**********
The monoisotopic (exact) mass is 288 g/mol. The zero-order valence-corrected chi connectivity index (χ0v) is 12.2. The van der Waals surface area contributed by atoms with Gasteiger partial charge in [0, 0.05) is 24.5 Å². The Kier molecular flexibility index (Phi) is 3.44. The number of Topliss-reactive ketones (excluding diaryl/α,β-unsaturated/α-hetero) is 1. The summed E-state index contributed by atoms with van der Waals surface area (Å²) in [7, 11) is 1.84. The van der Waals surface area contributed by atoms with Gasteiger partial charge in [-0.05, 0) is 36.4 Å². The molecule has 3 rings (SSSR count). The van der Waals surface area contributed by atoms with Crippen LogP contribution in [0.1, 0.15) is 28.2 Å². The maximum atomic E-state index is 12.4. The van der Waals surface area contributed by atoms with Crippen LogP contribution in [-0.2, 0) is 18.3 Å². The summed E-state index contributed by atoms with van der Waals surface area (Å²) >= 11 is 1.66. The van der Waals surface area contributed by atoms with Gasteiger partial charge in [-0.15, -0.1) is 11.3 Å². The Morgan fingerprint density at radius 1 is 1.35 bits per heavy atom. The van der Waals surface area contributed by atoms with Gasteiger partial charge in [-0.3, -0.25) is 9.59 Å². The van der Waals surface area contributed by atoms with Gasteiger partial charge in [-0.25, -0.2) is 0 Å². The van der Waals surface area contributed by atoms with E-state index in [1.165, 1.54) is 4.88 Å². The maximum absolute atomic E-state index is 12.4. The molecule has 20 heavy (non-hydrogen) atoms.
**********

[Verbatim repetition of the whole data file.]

The monoisotopic (exact) mass is 288 g/mol. The zero-order valence-corrected chi connectivity index (χ0v) is 12.2. The van der Waals surface area contributed by atoms with Gasteiger partial charge in [0, 0.05) is 24.5 Å². The Kier molecular flexibility index (Phi) is 3.44. The number of Topliss-reactive ketones (excluding diaryl/α,β-unsaturated/α-hetero) is 1. The summed E-state index contributed by atoms with van der Waals surface area (Å²) in [7, 11) is 1.84. The van der Waals surface area contributed by atoms with Gasteiger partial charge in [-0.05, 0) is 36.4 Å². The molecule has 3 rings (SSSR count). The van der Waals surface area contributed by atoms with Crippen LogP contribution in [0.1, 0.15) is 28.2 Å². The maximum atomic E-state index is 12.4. The van der Waals surface area contributed by atoms with Crippen LogP contribution in [-0.2, 0) is 18.3 Å². The summed E-state index contributed by atoms with van der Waals surface area (Å²) >= 11 is 1.66. The van der Waals surface area contributed by atoms with Gasteiger partial charge in [-0.15, -0.1) is 11.3 Å². The Morgan fingerprint density at radius 1 is 1.35 bits per heavy atom. The van der Waals surface area contributed by atoms with Gasteiger partial charge in [-0.3, -0.25) is 9.59 Å². The van der Waals surface area contributed by atoms with Gasteiger partial charge in [-0.25, -0.2) is 0 Å². The van der Waals surface area contributed by atoms with E-state index in [1.165, 1.54) is 4.88 Å². The maximum absolute atomic E-state index is 12.4. The molecule has 20 heavy (non-hydrogen) atoms.